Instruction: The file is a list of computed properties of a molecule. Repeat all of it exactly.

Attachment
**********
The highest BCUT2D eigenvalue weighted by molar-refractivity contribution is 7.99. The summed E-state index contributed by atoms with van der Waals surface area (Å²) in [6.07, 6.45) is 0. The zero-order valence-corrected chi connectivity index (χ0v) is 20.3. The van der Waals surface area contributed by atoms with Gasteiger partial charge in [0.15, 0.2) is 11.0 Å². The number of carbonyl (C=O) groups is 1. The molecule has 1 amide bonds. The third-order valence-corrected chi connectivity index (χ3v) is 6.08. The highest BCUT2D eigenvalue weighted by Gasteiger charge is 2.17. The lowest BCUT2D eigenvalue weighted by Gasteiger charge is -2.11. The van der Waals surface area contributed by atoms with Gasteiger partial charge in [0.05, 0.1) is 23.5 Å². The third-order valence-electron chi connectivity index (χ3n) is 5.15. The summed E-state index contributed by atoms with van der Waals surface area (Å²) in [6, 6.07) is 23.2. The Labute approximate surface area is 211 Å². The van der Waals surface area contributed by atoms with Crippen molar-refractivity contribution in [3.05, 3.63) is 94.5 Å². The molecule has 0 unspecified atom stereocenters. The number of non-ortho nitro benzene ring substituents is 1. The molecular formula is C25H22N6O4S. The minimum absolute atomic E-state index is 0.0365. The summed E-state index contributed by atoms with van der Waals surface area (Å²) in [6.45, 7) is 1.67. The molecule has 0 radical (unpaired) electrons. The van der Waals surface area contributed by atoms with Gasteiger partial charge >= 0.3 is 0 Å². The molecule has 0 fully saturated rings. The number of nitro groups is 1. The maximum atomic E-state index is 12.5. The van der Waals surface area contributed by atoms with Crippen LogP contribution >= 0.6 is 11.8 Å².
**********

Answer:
The highest BCUT2D eigenvalue weighted by molar-refractivity contribution is 7.99. The summed E-state index contributed by atoms with van der Waals surface area (Å²) in [6.07, 6.45) is 0. The zero-order valence-corrected chi connectivity index (χ0v) is 20.3. The van der Waals surface area contributed by atoms with Gasteiger partial charge in [0.15, 0.2) is 11.0 Å². The number of carbonyl (C=O) groups is 1. The molecule has 1 amide bonds. The third-order valence-corrected chi connectivity index (χ3v) is 6.08. The highest BCUT2D eigenvalue weighted by Gasteiger charge is 2.17. The lowest BCUT2D eigenvalue weighted by Gasteiger charge is -2.11. The van der Waals surface area contributed by atoms with Gasteiger partial charge in [0.05, 0.1) is 23.5 Å². The third-order valence-electron chi connectivity index (χ3n) is 5.15. The summed E-state index contributed by atoms with van der Waals surface area (Å²) in [6, 6.07) is 23.2. The Labute approximate surface area is 211 Å². The van der Waals surface area contributed by atoms with Crippen molar-refractivity contribution in [3.05, 3.63) is 94.5 Å². The molecule has 0 unspecified atom stereocenters. The number of non-ortho nitro benzene ring substituents is 1. The molecular formula is C25H22N6O4S. The minimum absolute atomic E-state index is 0.0365. The summed E-state index contributed by atoms with van der Waals surface area (Å²) in [6.45, 7) is 1.67. The molecule has 0 radical (unpaired) electrons. The van der Waals surface area contributed by atoms with Gasteiger partial charge >= 0.3 is 0 Å². The molecule has 0 fully saturated rings. The number of nitro groups is 1. The maximum atomic E-state index is 12.5. The van der Waals surface area contributed by atoms with Crippen LogP contribution >= 0.6 is 11.8 Å².